In recent weeks I have read several articles and columns regarding Kentucky's school districts' 2013 graduating seniors and the current senior class ACT results.
Kentucky began administering the ACT to all of its juniors in March 2008. The purpose of this assessment was to determine college and career readiness of our students and the results are included in the state accountability system.
What I often did not read was how well students who are African-American, Hispanic, those getting free or reduced-price meals and those with disabilities with individual education plans performed or the percent of the 2013 graduating seniors and current seniors who met the ACT benchmarks.
My understanding is that the ACT is a predictor of college success. Actually, the 2014 Condition of College & Career Readiness report states that the benchmarks are scores on the ACT subject-area tests. Those represent the level of achievement required for students to have a 50 percent chance of obtaining a B or higher or about a 75 percent chance of obtaining a C or higher in corresponding credit-bearing first-year college courses.
These college courses include English composition, algebra, introductory social science courses and biology.
The ACT subject area scores and the ACT composite scores are important data that should be shared with local school boards and the public.
However, the most important information that districts need to share are the data that tells us if our graduating seniors and current seniors are college and career ready.
As I continued to research these data, the 2014 Kentucky Condition of College & Career Readiness report indicated that 19 percent (nothing to shout about) of the 2013 graduating seniors met all four of the ACT benchmarks.
But only 5 percent of the African-American students in that senior class met all of the ACT benchmarks. I am referring to state data but would be very interested in seeing these benchmark results by school district.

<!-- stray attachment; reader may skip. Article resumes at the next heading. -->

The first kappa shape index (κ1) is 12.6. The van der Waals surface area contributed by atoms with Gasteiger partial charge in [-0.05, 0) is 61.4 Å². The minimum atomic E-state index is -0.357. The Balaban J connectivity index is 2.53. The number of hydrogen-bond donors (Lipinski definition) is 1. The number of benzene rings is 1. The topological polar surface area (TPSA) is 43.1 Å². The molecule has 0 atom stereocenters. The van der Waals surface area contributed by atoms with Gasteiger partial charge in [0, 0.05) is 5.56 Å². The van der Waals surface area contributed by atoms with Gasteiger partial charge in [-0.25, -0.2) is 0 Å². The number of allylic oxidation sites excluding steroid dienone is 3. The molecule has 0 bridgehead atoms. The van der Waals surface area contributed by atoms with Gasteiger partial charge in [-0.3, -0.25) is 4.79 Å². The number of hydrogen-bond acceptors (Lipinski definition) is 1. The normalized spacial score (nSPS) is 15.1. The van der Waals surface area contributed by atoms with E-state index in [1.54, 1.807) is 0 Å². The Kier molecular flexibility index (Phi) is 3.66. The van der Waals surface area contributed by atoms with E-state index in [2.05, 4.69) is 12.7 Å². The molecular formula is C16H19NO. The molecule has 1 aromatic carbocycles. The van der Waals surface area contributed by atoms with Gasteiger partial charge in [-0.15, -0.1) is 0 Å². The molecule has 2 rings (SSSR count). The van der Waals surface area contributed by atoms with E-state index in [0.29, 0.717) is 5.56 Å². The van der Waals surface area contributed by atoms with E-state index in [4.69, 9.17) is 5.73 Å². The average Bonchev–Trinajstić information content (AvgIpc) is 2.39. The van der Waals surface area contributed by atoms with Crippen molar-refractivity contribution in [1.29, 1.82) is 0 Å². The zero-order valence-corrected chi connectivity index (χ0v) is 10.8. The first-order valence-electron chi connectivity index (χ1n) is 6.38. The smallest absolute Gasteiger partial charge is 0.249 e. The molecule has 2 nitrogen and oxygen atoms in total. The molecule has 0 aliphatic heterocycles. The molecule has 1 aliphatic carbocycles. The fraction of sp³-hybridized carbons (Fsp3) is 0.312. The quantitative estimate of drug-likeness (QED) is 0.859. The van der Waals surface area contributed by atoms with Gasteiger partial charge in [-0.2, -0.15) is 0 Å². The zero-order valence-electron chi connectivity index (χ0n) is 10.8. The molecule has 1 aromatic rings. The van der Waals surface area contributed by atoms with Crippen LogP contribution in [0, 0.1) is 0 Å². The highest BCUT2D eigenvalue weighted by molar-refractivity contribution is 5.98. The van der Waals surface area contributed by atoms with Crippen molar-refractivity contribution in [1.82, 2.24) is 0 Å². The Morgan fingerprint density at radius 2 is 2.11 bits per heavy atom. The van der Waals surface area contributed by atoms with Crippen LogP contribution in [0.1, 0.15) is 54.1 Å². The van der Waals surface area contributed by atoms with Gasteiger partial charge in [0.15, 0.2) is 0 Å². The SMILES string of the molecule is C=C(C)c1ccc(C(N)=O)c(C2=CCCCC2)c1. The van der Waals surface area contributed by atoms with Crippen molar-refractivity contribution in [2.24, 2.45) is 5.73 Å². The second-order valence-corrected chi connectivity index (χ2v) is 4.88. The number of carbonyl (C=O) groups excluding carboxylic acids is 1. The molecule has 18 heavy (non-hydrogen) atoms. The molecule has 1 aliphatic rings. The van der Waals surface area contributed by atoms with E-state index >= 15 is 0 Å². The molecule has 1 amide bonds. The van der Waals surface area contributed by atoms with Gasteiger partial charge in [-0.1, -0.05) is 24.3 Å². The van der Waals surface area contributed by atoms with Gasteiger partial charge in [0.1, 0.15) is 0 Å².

This lack of college readiness also means a lack of career readiness.
While not every high school graduate plans to attend college, the majority of the fastest-growing jobs that require a high school diploma, pay a salary above the poverty line for a family of four and provide opportunities for career advancement require knowledge and skills comparable to those expected of the first-year college student.
Improving the college and career readiness of all our students will provide a better foundation of knowledge and skills to allow future workers to adapt to the changing requirements of a more technologically sophisticated and internationally competitive working world.
The failure to prepare students for college-level coursework has societal and economic implications, as well as serious lifelong consequences for individuals and families. The costs are, and will continue to be, significant.
Last week, school districts reported their K-PREP results. Communities have a right to know how well all of our students are performing based on our state accountability system. And communities need to know if specific groups of high-school graduates are not college and career ready as defined by ACT results.
These data disaggregated by student groups — white, African-American, Hispanic, male, female, free/reduced-price meals and disabilities with individual education plans — will provide our communities with the real and most important data which is how well all of our students are performing academically.
Show us the data.